This year has been tough on everybody’s mental well-being. It’s a fragile time, and with shops reopening, businesses bringing hybrid working into the mix, and the government giving out vaccines, everything feels as though it’s happening at once. That’s because it is.
There is understandably tension around people as the virus is still very much active and around. Here are some tips that might help your mental health during these very stressful and exhausting times.
This can be picking up a book, watching a film, or even playing a game. Just taking some time to do some healthy escapism to help you feel better can do the world of good, and for a moment nothing will matter, and it will give your brain a much-needed break. Playing games that you might not normally play, such as those found online like All Slots Casino can give your mind something new to focus on, which might be a critical way to getting your body recharged.
This can release positive hormones to make you feel so much better. Going out for a walk, doing a workout or going for a swim if the weather is good might be great ways to get your mood back up to its normal level. You can also embrace healthier habits too, such as trying to reach your 10,000 steps a day or trying to shed off some of that quarantine weight you are bound to have put on.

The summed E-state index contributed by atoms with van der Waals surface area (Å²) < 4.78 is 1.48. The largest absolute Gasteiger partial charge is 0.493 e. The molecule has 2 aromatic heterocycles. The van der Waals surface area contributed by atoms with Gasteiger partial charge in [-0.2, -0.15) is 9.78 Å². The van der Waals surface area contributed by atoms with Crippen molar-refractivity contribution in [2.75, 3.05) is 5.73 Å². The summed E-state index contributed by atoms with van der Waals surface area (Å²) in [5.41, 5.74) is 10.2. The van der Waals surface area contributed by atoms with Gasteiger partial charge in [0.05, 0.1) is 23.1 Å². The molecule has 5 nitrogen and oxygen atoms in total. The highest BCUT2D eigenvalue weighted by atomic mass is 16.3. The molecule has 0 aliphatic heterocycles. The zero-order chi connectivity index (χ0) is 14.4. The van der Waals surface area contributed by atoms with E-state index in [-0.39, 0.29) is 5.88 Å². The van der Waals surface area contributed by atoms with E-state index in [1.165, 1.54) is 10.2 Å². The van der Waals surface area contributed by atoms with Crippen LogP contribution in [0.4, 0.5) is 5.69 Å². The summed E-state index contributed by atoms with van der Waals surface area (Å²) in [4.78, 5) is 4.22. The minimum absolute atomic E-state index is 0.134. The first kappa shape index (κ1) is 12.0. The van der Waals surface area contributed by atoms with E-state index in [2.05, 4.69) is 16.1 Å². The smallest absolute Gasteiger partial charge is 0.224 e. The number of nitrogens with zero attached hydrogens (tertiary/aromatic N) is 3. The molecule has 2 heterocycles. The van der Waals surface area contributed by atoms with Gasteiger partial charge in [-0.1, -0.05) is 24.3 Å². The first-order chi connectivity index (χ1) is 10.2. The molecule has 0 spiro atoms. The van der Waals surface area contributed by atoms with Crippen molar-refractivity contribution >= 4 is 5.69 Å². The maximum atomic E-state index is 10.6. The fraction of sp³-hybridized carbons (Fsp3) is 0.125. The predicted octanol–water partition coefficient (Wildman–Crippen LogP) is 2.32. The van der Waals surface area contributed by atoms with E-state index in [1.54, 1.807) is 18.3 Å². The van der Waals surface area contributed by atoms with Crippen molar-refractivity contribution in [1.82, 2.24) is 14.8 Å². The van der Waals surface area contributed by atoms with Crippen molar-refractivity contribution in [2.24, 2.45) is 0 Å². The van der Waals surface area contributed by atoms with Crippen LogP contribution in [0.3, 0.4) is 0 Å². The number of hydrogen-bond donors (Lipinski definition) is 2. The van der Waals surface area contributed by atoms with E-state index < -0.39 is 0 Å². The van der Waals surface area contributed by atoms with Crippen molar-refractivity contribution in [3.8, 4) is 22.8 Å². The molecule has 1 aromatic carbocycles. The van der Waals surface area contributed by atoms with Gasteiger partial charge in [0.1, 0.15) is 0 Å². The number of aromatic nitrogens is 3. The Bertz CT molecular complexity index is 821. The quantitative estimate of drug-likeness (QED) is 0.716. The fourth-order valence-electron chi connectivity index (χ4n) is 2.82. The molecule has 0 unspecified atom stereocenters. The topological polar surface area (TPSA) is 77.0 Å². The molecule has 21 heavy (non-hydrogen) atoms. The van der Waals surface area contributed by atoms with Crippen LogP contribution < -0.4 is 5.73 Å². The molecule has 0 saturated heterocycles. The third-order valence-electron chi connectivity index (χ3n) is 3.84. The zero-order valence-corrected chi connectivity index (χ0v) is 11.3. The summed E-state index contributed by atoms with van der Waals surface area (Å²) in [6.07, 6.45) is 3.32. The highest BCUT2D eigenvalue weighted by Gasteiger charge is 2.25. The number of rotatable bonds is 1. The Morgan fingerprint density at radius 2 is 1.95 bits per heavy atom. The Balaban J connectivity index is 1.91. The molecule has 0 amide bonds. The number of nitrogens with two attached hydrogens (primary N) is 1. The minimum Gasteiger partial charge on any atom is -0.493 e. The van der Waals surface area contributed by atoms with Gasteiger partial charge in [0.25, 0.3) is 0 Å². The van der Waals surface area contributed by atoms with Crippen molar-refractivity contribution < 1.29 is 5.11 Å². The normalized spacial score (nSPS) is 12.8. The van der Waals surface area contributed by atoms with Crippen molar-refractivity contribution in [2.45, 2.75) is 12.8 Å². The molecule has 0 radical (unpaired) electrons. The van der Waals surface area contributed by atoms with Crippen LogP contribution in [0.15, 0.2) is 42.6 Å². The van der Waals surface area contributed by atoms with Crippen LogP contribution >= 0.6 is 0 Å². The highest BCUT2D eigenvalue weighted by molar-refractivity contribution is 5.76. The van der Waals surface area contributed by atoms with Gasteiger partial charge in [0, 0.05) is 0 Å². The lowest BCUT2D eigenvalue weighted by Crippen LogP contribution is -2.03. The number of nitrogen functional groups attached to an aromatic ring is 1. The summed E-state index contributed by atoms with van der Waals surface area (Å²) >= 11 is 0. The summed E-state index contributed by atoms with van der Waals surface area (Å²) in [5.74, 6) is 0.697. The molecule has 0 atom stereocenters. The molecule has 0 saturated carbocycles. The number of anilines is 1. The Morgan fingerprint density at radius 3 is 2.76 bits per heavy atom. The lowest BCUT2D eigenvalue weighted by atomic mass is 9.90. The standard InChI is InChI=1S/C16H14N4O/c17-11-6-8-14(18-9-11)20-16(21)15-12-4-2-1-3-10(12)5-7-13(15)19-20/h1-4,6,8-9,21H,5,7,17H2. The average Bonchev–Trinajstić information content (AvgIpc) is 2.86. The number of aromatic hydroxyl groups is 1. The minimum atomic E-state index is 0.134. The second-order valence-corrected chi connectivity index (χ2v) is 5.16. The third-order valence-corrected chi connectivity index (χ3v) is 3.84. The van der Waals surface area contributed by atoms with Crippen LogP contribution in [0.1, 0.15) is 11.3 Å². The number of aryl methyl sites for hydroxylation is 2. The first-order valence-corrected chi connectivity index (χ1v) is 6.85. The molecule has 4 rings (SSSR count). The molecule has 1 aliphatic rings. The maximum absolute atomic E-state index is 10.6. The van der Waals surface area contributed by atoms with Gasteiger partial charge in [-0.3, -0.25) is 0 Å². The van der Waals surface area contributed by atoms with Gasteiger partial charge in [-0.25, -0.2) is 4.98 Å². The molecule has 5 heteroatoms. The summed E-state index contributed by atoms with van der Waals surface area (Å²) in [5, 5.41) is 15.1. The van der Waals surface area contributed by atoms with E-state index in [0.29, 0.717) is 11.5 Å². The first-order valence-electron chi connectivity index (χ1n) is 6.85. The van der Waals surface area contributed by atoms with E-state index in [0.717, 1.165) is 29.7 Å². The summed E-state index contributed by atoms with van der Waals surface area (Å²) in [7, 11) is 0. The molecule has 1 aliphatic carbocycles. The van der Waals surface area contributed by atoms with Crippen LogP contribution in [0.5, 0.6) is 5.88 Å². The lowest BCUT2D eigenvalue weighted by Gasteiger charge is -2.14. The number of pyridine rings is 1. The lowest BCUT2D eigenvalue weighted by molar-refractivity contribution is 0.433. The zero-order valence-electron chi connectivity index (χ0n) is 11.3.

Whether it’s something creative or joining a sports club, starting a hobby can be your saving grace. Not only will it give your brain another thing to focus on rather than work or any problems you might have at home, but you might also decide to switch off and sit and do your creative hobby, which can give your thoughts space to evolve and grow. It can also help you with problem-solving too.
Joining a sports club, as mentioned earlier, might be a better option if you are an extrovert. Quarantine has been incredibly tough on those that get their energy and motivation from others, as it can be a real struggle for them to feel motivated and they might get depressed. Taking this opportunity to socialize with others can be incredibly good for an extrovert’s mental well-being, which can be excellent for everyone.
If you were honest about your mental health at this time, you’d have to admit it could probably be better, which is why you need to take as many steps as you can to take care of it. Whether it is using escapism to give your mind a much-needed break, doing more exercise to cut off those quarantine pounds and make you feel good, or even starting a hobby or joining a club to help combat loneliness and depression, there are many ways you can help your mental health during this uncertain time.